Random Forest – Exercises and Solutions

Case Study

For this project we will be exploring publicly available data from LendingClub.com. Lending Club connects people who need money (borrowers) with people who have money (investors). Hopefully, as an investor you would want to invest in people who showed a profile of having a high probability of paying you back. We will try to create a model that will help predict this.

Lending club had a very interesting year in 2016, so let’s check out some of their data and keep the context in mind. This data is from before they even went public.

We will use lending data from 2007-2010 and be trying to classify and predict whether or not the borrower paid back their loan in full.

Here are what the columns represent:

  • credit.policy: 1 if the customer meets the credit underwriting criteria of LendingClub.com, and 0 otherwise.
  • purpose: The purpose of the loan (takes values “credit_card”, “debt_consolidation”, “educational”, “major_purchase”, “small_business”, and “all_other”).
  • int.rate: The interest rate of the loan, as a proportion (a rate of 11% would be stored as 0.11). Borrowers judged by LendingClub.com to be more risky are assigned higher interest rates.
  • installment: The monthly installments owed by the borrower if the loan is funded.
  • log.annual.inc: The natural log of the self-reported annual income of the borrower.
  • dti: The debt-to-income ratio of the borrower (amount of debt divided by annual income).
  • fico: The FICO credit score of the borrower.
  • days.with.cr.line: The number of days the borrower has had a credit line.
  • revol.bal: The borrower’s revolving balance (amount unpaid at the end of the credit card billing cycle).
  • revol.util: The borrower’s revolving line utilization rate (the amount of the credit line used relative to total credit available).
  • inq.last.6mths: The borrower’s number of inquiries by creditors in the last 6 months.
  • delinq.2yrs: The number of times the borrower had been 30+ days past due on a payment in the past 2 years.
  • pub.rec: The borrower’s number of derogatory public records (bankruptcy filings, tax liens, or judgments).

Import Libraries

Import the usual libraries for pandas and plotting. You can import sklearn later on.

In [1]:
import numpy as np
import pandas as pd
import matplotlib.pyplot as plt
import seaborn as sns
%matplotlib inline

Get the Data

Use pandas to read loan_data.csv as a dataframe called loans.

In [2]:
loans = pd.read_csv('loan_data.csv')
In [3]:
loans.info()
<class 'pandas.core.frame.DataFrame'>
RangeIndex: 9578 entries, 0 to 9577
Data columns (total 14 columns):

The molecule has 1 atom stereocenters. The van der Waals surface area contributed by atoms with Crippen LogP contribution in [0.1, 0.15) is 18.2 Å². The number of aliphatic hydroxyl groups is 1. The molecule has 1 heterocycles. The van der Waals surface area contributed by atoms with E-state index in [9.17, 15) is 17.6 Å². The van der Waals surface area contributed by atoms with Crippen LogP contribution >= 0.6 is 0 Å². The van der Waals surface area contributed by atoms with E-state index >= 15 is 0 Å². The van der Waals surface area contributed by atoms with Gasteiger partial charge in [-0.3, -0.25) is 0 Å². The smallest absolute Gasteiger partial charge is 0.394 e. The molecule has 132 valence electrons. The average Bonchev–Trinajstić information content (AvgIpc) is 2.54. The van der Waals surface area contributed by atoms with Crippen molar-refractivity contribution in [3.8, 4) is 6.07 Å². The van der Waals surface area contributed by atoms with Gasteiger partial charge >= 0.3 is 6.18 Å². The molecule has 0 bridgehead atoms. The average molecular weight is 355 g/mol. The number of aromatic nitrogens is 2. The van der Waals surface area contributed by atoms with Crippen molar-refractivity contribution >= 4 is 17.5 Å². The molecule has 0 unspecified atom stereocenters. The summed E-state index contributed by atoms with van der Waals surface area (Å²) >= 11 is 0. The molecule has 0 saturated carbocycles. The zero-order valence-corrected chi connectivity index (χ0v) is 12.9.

credit.policy        9578 non-null int64
purpose              9578 non-null object
int.rate             9578 non-null float64
installment          9578 non-null float64
log.annual.inc       9578 non-null float64
dti                  9578 non-null float64
fico                 9578 non-null int64
days.with.cr.line    9578 non-null float64
revol.bal            9578 non-null int64
revol.util           9578 non-null float64
inq.last.6mths       9578 non-null int64
delinq.2yrs          9578 non-null int64
pub.rec              9578 non-null int64
not.fully.paid       9578 non-null int64
dtypes: float64(6), int64(7), object(1)
memory usage: 1.0+ MB

Check out the info(), head(), and describe() methods on loans.

In [4]:
loans.head()
Out[4]:
credit.policy purpose int.rate installment log.annual.inc dti fico days.with.cr.line revol.bal revol.util inq.last.6mths delinq.2yrs pub.rec not.fully.paid
0 1 debt_consolidation 0.1189 829.10 11.350407 19.48 737 5639.958333 28854 52.1 0 0 0 0
1 1 credit_card 0.1071 228.22 11.082143 14.29 707 2760.000000 33623 76.7 0 0 0 0
2 1 debt_consolidation 0.1357 366.86 10.373491 11.63 682 4710.000000 3511 25.6 1 0 0 0
3 1 debt_consolidation 0.1008 162.34 11.350407 8.10 712 2699.958333 33667 73.2 1 0 0 0
4 1 credit_card 0.1426 102.92 11.299732 14.97 667 4066.000000 4740 39.5 0 1 0 0
In [5]:
loans.describe()
Out[5]:
credit.policy int.rate installment log.annual.inc dti fico days.with.cr.line revol.bal revol.util inq.last.6mths delinq.2yrs pub.rec not.fully.paid
count 9578.000000 9578.000000 9578.000000 9578.000000 9578.000000 9578.000000 9578.000000 9.578000e+03 9578.000000 9578.000000 9578.000000 9578.000000 9578.000000
mean 0.804970 0.122640 319.089413 10.932117 12.606679 710.846314 4560.767197 1.691396e+04 46.799236 1.577469 0.163708 0.062122 0.160054
std 0.396245 0.026847 207.071301 0.614813 6.883970 37.970537 2496.930377 3.375619e+04 29.014417 2.200245 0.546215 0.262126 0.366676